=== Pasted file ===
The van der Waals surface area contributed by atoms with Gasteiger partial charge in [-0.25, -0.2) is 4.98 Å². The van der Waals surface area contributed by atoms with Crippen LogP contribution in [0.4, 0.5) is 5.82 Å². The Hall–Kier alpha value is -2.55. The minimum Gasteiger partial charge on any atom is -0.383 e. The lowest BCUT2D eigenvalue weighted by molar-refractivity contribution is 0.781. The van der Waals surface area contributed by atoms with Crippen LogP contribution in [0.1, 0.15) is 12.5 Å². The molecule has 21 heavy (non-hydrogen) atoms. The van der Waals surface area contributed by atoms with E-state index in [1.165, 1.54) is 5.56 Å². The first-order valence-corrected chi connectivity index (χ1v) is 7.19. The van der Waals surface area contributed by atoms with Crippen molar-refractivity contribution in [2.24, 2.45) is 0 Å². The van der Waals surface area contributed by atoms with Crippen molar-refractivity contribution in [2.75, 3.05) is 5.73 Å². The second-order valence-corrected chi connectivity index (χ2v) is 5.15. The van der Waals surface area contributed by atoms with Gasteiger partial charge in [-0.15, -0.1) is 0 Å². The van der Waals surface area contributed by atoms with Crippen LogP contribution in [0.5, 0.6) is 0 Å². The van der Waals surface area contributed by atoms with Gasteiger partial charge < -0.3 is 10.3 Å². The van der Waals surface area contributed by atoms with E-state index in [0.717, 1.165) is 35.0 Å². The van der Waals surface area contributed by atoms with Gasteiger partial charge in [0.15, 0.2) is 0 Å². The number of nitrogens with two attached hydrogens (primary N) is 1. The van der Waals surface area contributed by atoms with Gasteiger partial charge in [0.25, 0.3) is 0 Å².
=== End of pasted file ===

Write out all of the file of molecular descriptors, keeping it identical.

The van der Waals surface area contributed by atoms with Gasteiger partial charge in [-0.25, -0.2) is 4.98 Å². The van der Waals surface area contributed by atoms with Crippen LogP contribution in [0.4, 0.5) is 5.82 Å². The Hall–Kier alpha value is -2.55. The minimum Gasteiger partial charge on any atom is -0.383 e. The lowest BCUT2D eigenvalue weighted by molar-refractivity contribution is 0.781. The van der Waals surface area contributed by atoms with Crippen LogP contribution in [0.1, 0.15) is 12.5 Å². The molecule has 21 heavy (non-hydrogen) atoms. The van der Waals surface area contributed by atoms with E-state index in [1.165, 1.54) is 5.56 Å². The first-order valence-corrected chi connectivity index (χ1v) is 7.19. The van der Waals surface area contributed by atoms with Crippen molar-refractivity contribution in [2.24, 2.45) is 0 Å². The van der Waals surface area contributed by atoms with Crippen molar-refractivity contribution in [2.75, 3.05) is 5.73 Å². The second-order valence-corrected chi connectivity index (χ2v) is 5.15. The van der Waals surface area contributed by atoms with Gasteiger partial charge in [-0.15, -0.1) is 0 Å². The van der Waals surface area contributed by atoms with Crippen LogP contribution in [0.5, 0.6) is 0 Å². The van der Waals surface area contributed by atoms with Gasteiger partial charge < -0.3 is 10.3 Å². The van der Waals surface area contributed by atoms with E-state index in [0.717, 1.165) is 35.0 Å². The van der Waals surface area contributed by atoms with Gasteiger partial charge in [0.15, 0.2) is 0 Å². The number of nitrogens with two attached hydrogens (primary N) is 1. The van der Waals surface area contributed by atoms with Gasteiger partial charge in [0.25, 0.3) is 0 Å².